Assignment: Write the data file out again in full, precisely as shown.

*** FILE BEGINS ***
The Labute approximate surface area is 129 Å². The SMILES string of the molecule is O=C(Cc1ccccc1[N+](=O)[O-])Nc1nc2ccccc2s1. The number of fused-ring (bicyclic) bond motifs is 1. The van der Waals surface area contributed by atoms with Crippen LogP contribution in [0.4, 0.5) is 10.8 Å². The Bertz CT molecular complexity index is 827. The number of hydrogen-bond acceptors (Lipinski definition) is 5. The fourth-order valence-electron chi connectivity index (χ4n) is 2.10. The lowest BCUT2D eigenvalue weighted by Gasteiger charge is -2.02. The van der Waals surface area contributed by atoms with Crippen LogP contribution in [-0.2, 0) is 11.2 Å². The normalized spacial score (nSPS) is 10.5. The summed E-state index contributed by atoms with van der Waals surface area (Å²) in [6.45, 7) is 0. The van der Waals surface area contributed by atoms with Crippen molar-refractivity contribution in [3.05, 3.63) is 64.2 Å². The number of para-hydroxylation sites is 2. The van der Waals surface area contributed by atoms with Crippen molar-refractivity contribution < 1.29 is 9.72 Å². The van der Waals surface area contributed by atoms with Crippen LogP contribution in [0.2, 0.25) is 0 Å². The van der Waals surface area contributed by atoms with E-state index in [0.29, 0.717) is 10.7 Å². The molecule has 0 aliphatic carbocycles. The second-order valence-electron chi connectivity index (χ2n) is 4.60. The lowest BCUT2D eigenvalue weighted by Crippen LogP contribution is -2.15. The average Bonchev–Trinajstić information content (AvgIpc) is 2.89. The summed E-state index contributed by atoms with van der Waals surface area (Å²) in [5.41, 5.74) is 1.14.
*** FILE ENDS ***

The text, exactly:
The Labute approximate surface area is 129 Å². The SMILES string of the molecule is O=C(Cc1ccccc1[N+](=O)[O-])Nc1nc2ccccc2s1. The number of fused-ring (bicyclic) bond motifs is 1. The van der Waals surface area contributed by atoms with Crippen LogP contribution in [0.4, 0.5) is 10.8 Å². The Bertz CT molecular complexity index is 827. The number of hydrogen-bond acceptors (Lipinski definition) is 5. The fourth-order valence-electron chi connectivity index (χ4n) is 2.10. The lowest BCUT2D eigenvalue weighted by Gasteiger charge is -2.02. The van der Waals surface area contributed by atoms with Crippen LogP contribution in [-0.2, 0) is 11.2 Å². The normalized spacial score (nSPS) is 10.5. The summed E-state index contributed by atoms with van der Waals surface area (Å²) in [6.45, 7) is 0. The van der Waals surface area contributed by atoms with Crippen molar-refractivity contribution in [3.05, 3.63) is 64.2 Å². The number of para-hydroxylation sites is 2. The van der Waals surface area contributed by atoms with Crippen molar-refractivity contribution < 1.29 is 9.72 Å². The van der Waals surface area contributed by atoms with Crippen LogP contribution in [0.2, 0.25) is 0 Å². The van der Waals surface area contributed by atoms with E-state index in [0.29, 0.717) is 10.7 Å². The molecule has 0 aliphatic carbocycles. The second-order valence-electron chi connectivity index (χ2n) is 4.60. The lowest BCUT2D eigenvalue weighted by Crippen LogP contribution is -2.15. The average Bonchev–Trinajstić information content (AvgIpc) is 2.89. The summed E-state index contributed by atoms with van der Waals surface area (Å²) in [5.41, 5.74) is 1.14.